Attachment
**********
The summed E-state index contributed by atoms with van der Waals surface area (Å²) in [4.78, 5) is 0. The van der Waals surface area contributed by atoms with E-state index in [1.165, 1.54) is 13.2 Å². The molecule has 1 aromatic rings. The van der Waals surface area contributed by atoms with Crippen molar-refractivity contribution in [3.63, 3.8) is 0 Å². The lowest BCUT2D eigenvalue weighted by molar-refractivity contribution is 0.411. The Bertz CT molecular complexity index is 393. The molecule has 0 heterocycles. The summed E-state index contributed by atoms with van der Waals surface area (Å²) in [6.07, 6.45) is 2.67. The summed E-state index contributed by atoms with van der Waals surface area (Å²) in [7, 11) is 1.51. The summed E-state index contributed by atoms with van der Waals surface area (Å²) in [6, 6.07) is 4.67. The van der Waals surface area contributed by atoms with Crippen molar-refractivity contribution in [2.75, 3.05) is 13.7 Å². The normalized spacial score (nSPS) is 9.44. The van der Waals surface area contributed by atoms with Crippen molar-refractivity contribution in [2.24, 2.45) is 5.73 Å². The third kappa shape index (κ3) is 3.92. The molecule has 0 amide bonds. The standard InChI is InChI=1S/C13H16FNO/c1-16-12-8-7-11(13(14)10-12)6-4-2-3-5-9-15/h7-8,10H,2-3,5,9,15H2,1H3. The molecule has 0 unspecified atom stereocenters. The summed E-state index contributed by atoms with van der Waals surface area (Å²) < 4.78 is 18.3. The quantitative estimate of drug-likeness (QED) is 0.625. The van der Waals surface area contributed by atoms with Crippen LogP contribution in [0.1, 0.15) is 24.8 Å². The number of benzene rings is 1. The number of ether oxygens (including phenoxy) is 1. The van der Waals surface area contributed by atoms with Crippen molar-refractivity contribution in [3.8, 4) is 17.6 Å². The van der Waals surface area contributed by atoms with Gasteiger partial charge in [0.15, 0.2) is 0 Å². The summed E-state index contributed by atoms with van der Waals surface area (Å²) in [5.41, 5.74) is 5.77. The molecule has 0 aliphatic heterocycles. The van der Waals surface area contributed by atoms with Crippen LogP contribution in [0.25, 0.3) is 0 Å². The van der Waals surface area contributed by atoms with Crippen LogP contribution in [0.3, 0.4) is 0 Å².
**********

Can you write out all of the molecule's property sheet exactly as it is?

The summed E-state index contributed by atoms with van der Waals surface area (Å²) in [4.78, 5) is 0. The van der Waals surface area contributed by atoms with E-state index in [1.165, 1.54) is 13.2 Å². The molecule has 1 aromatic rings. The van der Waals surface area contributed by atoms with Crippen molar-refractivity contribution in [3.63, 3.8) is 0 Å². The lowest BCUT2D eigenvalue weighted by molar-refractivity contribution is 0.411. The Bertz CT molecular complexity index is 393. The molecule has 0 heterocycles. The summed E-state index contributed by atoms with van der Waals surface area (Å²) in [6.07, 6.45) is 2.67. The summed E-state index contributed by atoms with van der Waals surface area (Å²) in [7, 11) is 1.51. The summed E-state index contributed by atoms with van der Waals surface area (Å²) in [6, 6.07) is 4.67. The van der Waals surface area contributed by atoms with Crippen molar-refractivity contribution in [2.75, 3.05) is 13.7 Å². The normalized spacial score (nSPS) is 9.44. The van der Waals surface area contributed by atoms with Crippen molar-refractivity contribution in [2.24, 2.45) is 5.73 Å². The third kappa shape index (κ3) is 3.92. The molecule has 0 amide bonds. The standard InChI is InChI=1S/C13H16FNO/c1-16-12-8-7-11(13(14)10-12)6-4-2-3-5-9-15/h7-8,10H,2-3,5,9,15H2,1H3. The molecule has 0 unspecified atom stereocenters. The summed E-state index contributed by atoms with van der Waals surface area (Å²) < 4.78 is 18.3. The quantitative estimate of drug-likeness (QED) is 0.625. The van der Waals surface area contributed by atoms with Crippen LogP contribution in [0.1, 0.15) is 24.8 Å². The number of benzene rings is 1. The number of ether oxygens (including phenoxy) is 1. The van der Waals surface area contributed by atoms with Crippen molar-refractivity contribution in [3.8, 4) is 17.6 Å². The van der Waals surface area contributed by atoms with Gasteiger partial charge in [0.15, 0.2) is 0 Å². The summed E-state index contributed by atoms with van der Waals surface area (Å²) in [5.41, 5.74) is 5.77. The molecule has 0 aliphatic heterocycles. The van der Waals surface area contributed by atoms with Crippen LogP contribution in [0.25, 0.3) is 0 Å². The van der Waals surface area contributed by atoms with Crippen LogP contribution in [0.3, 0.4) is 0 Å².